After the last post on Cumulative Distribution Function (CDF) or as it is known in TSQL CUME_DIST(), I realized that although I showed how to use it, I didn’t really explain what it means, or when to use it. That is where this example comes in.

First lets take an example that generates simulated dice rolls. What are the odds that when you roll two six sided dice that the number will come up a 12 or a 2 compared to a 6, 7 or 8. Lets look at an example.

First off two ways to do this; First I could use the Rand() function to generate numbers between 2 and 12. Given that the Rand() was truly random that would show that the odds are exactly the same for any number between 2 and 12, but that is not the way that dice behave.

Instead the right way to do it is to use the Rand() function twice to simulate two dice rolling numbers between 1 and 6, then add the two together. Here is how we do that in TSQL.

GO USE [analytics_demo]; GO CREATE TABLE DiceRolls ( [FirstDie] int, [SecondDie] int ); GO set nocount on; DECLARE @maxRandomValue int = 6; DECLARE @minRandomValue int = 1; insert into DiceRolls values(Cast(((@maxRandomValue + 1) - @minRandomValue) * Rand() + @minRandomValue As int) , Cast(((@maxRandomValue + 1) - @minRandomValue) * Rand() + @minRandomValue As int)); GO 1000 set nocount off; SELECT FirstDie + SecondDie as TotalRoll FROM DiceRolls;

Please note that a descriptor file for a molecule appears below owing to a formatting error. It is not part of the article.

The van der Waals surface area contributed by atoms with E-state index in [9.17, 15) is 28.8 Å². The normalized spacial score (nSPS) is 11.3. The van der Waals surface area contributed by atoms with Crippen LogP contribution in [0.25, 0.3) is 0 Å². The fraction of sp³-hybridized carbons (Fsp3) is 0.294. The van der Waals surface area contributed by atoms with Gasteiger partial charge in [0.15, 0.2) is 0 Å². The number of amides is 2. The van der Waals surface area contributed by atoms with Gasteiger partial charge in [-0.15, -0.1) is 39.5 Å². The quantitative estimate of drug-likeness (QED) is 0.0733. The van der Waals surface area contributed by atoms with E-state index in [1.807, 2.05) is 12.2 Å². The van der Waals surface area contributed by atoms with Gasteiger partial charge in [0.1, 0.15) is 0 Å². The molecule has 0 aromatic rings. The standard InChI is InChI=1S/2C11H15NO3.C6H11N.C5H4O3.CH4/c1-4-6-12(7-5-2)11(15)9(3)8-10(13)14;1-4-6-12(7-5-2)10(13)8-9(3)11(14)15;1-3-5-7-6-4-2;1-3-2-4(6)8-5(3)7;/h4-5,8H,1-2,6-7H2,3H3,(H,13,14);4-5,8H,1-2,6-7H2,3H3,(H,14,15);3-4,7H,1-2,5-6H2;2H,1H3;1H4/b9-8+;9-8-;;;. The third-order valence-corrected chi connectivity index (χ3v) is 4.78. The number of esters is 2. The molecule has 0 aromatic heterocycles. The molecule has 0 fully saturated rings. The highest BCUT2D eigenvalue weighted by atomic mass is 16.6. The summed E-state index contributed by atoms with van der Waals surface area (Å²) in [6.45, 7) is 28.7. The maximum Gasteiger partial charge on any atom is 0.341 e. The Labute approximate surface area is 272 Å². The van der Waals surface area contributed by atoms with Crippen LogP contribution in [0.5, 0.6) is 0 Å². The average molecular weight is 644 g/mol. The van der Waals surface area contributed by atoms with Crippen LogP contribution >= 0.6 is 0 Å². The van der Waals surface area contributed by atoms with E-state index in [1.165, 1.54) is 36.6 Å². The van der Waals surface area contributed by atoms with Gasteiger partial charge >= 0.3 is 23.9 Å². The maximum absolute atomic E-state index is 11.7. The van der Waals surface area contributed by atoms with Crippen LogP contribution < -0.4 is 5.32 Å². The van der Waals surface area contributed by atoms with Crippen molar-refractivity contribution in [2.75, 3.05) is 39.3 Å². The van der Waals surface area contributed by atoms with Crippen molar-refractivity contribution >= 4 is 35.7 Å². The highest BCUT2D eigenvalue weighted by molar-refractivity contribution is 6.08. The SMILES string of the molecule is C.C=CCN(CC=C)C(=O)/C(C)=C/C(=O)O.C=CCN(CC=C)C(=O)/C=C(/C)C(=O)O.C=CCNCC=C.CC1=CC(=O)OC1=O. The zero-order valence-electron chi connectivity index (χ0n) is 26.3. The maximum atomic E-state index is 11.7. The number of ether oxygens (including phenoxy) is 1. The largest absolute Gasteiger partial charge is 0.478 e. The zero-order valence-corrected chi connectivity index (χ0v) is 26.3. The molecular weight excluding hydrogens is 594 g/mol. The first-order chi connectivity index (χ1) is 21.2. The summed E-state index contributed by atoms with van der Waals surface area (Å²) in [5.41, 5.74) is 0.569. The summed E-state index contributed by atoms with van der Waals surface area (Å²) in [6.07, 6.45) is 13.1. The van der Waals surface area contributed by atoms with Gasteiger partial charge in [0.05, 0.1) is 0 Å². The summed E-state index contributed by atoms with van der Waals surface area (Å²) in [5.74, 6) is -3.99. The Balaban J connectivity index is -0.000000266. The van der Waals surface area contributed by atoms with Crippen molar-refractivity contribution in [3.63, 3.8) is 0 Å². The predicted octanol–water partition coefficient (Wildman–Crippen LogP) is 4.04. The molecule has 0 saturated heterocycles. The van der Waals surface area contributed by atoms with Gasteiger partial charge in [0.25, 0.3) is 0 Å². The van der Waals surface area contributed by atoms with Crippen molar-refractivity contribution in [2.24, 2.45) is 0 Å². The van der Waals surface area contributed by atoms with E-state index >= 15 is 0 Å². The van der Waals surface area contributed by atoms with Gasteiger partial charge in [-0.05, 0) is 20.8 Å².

When you run this you will see that your results of the final SELECT statement are numbers between 2 and 12.

Looking that the 30 results that you see above, that is not a statistically significant number of rolls to determine the probability of each roll combination. But the table contains 100 rows, so lets take a look at it with CUME_DIST().

SELECT distinct TotalRoll, CUME_DIST() OVER (ORDER BY TotalRoll) as CumulativeDist FROM (SELECT FirstDie + SecondDie as TotalRoll FROM DiceRolls) as t order by TotalRoll;

Which produces the following output:

Which tells you that the odds of rolling a 2 are 0.018 or just short of 2%. The odds of rolling a 3 or less are 7% but the odds of it being a 3 are 7% – 2% = 5%. So if you were betting on the roll of the dice you could see that it is more than twice as likely to roll a 3 as it is a 2.

Next we take the results and drop it into Excel to create the chart below, where the steeper the line, the more likely it is to be rolled, and the flatter the line, the more unlikely it is to be rolled.

From this you can see that the numbers in the middle of the range 6 to 8 are more likely to be rolled than the outside of the range 2 to 12. The reason for that is that when rolling 2 six sided dice, there is only one combination that will produce a 2, and there are different combinations that will produce a 3, and even more combinations to produce a 7.

2: 1+1

3: 1+2 or 2+1

4: 1+3 or 2+2 or 3+1

5: 1+4 or 2+3 or 3+2 or 4+1

6: 1+5 or 2+4 or 3+3 or 4+2 or 5+1

7: 1+6 or 2+5 or 3+4 or 4+3 or 3+4 or 5+2 or 1+6

8: 2+6 or 3+5 or 4+4 or 5+3 or 6+2

9: 3+6 or 4+5 or 5+4 or 6+3

10: 6+4 or 5+5 or 4+6

11: 5+6 or 6+5

12: 6+6

Which shows that 7 is the most probably roll. Now lets change the query a bit to see what we can come up with that would look more like our list above:

</pre> SELECT CD.TotalRoll, CD.CumulativeDist, isnull(LAG(CD.CumulativeDist) OVER(ORDER BY TotalRoll), 0) as LastCumulativeDist from ( SELECT distinct TotalRoll, CUME_DIST() OVER (ORDER BY TotalRoll) as CumulativeDist FROM (SELECT FirstDie + SecondDie as TotalRoll FROM DiceRolls) as t) CD order by TotalRoll; <pre>